After a robust second quarter, sales through UK builders’ merchants continued to deliver value growth in Q3 2018, rising by 4.2% on the same period in 2017. July provided the strongest year-on-year growth, tailing off slightly as the quarter came to an end.
Timber and Joinery showed the highest value growth across the quarter with a year-on-year increase of 9.6%. This was driven by sheet materials and timber items such as carcassing, battens and trusses.
Landscaping, helped by a warm dry summer, saw sales rise 7.8% year on year with decking, tools and watering showing the strongest growth.
Quarterly sales in the Plumbing, Heating and Electrical category were up by 3.4% year on year. Dig deeper and the category showed mixed results, as a positive quarter for boilers was pulled down by a negative one for Electrical and Lighting.
Heavy Building Materials, the largest category, had a slower quarter than some with sales value growth of 2.4% on Q3 2017.
The Kitchen and Bathroom and Decorating categories both grew by 2.1% year on year.
The figures are taken from the BMF’s Builders Merchants Building Index (BMBI) that contains data from GfK’s Builders Merchants Panel which analyses 80% of generalist builders’ merchants’ sales throughout Great Britain. While the data confirms a year-on-year increase in sales performance, the 2018 quarter-on-quarter comparison found that the market has slowed, with average sales a day in Q3 falling by -3.4% from Q2. However, this is not untypical in the builders’ merchants’ cycle and year to date sales for the nine months January to September 2018 were 4.0% ahead of the same period in 2017.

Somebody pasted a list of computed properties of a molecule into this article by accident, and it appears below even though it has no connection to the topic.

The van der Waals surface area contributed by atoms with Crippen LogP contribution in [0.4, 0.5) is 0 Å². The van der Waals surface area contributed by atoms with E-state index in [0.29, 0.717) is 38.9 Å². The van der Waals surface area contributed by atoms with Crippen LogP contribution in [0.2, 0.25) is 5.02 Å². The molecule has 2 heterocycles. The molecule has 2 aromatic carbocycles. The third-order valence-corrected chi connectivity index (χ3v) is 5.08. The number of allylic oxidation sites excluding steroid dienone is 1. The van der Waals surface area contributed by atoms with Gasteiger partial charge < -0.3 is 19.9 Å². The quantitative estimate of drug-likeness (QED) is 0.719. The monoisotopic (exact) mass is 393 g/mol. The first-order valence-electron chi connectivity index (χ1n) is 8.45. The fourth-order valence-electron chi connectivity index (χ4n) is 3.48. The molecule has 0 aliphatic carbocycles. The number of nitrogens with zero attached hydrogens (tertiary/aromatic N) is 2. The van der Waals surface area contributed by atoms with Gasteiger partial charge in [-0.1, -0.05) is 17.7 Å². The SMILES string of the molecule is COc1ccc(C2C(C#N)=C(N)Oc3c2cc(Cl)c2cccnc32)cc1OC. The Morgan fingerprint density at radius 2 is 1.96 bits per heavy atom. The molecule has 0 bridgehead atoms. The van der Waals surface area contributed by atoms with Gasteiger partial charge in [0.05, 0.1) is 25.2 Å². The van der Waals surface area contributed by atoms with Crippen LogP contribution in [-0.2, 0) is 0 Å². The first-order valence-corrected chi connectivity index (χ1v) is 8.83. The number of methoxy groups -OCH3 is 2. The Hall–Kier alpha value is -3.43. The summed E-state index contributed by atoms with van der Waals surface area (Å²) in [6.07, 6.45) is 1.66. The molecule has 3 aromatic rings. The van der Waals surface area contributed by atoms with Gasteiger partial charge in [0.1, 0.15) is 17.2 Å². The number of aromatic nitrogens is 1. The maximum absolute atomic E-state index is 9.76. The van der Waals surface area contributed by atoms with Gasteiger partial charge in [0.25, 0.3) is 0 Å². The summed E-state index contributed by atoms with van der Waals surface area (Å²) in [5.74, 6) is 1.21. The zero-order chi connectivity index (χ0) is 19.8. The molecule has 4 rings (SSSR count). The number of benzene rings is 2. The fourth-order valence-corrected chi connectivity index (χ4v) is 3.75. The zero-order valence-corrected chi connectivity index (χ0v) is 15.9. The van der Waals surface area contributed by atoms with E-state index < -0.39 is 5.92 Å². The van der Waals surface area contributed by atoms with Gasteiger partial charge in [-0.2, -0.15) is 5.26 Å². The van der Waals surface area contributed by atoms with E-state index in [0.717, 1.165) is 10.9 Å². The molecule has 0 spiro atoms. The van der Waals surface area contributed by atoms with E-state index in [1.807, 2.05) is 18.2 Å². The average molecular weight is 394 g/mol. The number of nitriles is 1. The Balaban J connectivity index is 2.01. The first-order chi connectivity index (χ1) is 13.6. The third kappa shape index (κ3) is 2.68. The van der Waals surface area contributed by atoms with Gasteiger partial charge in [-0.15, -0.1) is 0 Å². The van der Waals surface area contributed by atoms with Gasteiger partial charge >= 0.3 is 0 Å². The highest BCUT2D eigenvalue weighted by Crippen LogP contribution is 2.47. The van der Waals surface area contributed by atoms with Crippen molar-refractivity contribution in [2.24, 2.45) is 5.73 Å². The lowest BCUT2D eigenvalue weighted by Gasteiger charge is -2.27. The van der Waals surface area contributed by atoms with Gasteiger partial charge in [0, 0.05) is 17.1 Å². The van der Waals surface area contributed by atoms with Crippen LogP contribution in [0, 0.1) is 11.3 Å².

Our Sales & Marketing Director and BMBI Expert, Mike Tattam, comments:
“After a relatively strong second quarter, BMBI Q3 kitchen and bathroom sales were disappointing. Sales started well but weakened during the period. Compared with the same three months in 2017, value sales were up just 2.1% against total builders’ merchants’ sales, 4.2% ahead. But comparing the 12 months to September 2018 with the same twelve months in 2017, there was little divergence (up 4.5% against total sales up 4.6%).
“New Build housing is up with very good prospects, but housing moves are down, affected by uncertainty and ceaseless media criticism of the Government’s handling of the Brexit negotiations.
“Kitchens and bathrooms RMI sales appear no better or worse than overall builders’ merchant sales. But in more visible, higher value home improvements such as kitchens, bathrooms, hard landscaping, windows, doors and conservatories which visibly enhance the value of a property, sales are a composite of two different, diverging markets. At the premium, upper-end of the market sales are relatively untroubled by weaker economic forces, while Mrs May’s JAMs, the Just About Managing middle and lower sectors of the market, struggle to fund the improvements they need.
“In the last 20 years, the over-55 homeowners have seen their housing wealth rise as house prices boosted their value. Largely mortgage free, they own the bulk of UK savings and many enjoy secure pensions. These homeowners – the Haves – drive premium sales in most home improvement markets, and across home improvements the premium is expanding while the middle and budget are contracting. Most innovations and product enhancing developments are designed for them. They buy the improvements they want, when they want, because they can. Younger homeowners, often with far higher incomes, have competing priorities and higher outgoings, leaving far less to spend on the home.
“Whatever happens in the aftermath to Brexit, the Haves, particularly the over 55s, will be relatively unaffected. Even in doomsday scenarios where house prices lose a large part of their value, they remain house-wealthy with their savings and pensions intact. It’s a safe bet that the premium market sector continues to grow strongly with a demand for style, design and additional functionality.”
To download the Q3 report or for more on our industry Experts, visit www.bmbi.co.uk